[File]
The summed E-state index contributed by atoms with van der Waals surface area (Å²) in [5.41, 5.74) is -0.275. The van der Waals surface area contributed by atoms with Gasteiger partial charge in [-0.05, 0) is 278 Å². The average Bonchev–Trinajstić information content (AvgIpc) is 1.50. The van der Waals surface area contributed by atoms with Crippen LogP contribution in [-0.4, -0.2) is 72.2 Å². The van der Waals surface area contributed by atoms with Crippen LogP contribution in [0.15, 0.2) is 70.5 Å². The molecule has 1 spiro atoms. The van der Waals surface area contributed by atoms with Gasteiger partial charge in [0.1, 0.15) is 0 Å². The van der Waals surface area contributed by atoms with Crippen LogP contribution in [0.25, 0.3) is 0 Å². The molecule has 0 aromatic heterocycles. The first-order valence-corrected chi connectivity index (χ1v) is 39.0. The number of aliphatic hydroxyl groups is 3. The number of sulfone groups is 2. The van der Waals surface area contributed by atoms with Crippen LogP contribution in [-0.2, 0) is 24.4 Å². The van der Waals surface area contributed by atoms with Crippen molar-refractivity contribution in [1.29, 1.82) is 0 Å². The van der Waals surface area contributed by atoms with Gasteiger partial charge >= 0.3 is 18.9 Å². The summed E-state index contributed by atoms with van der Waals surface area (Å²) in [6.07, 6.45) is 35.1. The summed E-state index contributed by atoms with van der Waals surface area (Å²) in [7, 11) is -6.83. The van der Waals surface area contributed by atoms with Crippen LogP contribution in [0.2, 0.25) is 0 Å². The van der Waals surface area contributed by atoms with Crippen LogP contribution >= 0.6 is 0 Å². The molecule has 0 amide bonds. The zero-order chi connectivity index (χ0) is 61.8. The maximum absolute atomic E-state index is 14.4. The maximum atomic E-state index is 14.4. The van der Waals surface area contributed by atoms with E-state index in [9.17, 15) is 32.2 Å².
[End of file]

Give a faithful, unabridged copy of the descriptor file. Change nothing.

The summed E-state index contributed by atoms with van der Waals surface area (Å²) in [5.41, 5.74) is -0.275. The van der Waals surface area contributed by atoms with Gasteiger partial charge in [-0.05, 0) is 278 Å². The average Bonchev–Trinajstić information content (AvgIpc) is 1.50. The van der Waals surface area contributed by atoms with Crippen LogP contribution in [-0.4, -0.2) is 72.2 Å². The van der Waals surface area contributed by atoms with Crippen LogP contribution in [0.15, 0.2) is 70.5 Å². The molecule has 1 spiro atoms. The van der Waals surface area contributed by atoms with Gasteiger partial charge in [0.1, 0.15) is 0 Å². The van der Waals surface area contributed by atoms with Crippen LogP contribution in [0.25, 0.3) is 0 Å². The molecule has 0 aromatic heterocycles. The first-order valence-corrected chi connectivity index (χ1v) is 39.0. The number of aliphatic hydroxyl groups is 3. The number of sulfone groups is 2. The van der Waals surface area contributed by atoms with Crippen LogP contribution in [-0.2, 0) is 24.4 Å². The van der Waals surface area contributed by atoms with Crippen molar-refractivity contribution in [1.29, 1.82) is 0 Å². The van der Waals surface area contributed by atoms with Gasteiger partial charge >= 0.3 is 18.9 Å². The summed E-state index contributed by atoms with van der Waals surface area (Å²) in [6.07, 6.45) is 35.1. The summed E-state index contributed by atoms with van der Waals surface area (Å²) in [7, 11) is -6.83. The van der Waals surface area contributed by atoms with Crippen LogP contribution in [0.2, 0.25) is 0 Å². The van der Waals surface area contributed by atoms with Crippen LogP contribution >= 0.6 is 0 Å². The molecule has 0 amide bonds. The zero-order chi connectivity index (χ0) is 61.8. The maximum absolute atomic E-state index is 14.4. The maximum atomic E-state index is 14.4. The van der Waals surface area contributed by atoms with E-state index in [9.17, 15) is 32.2 Å².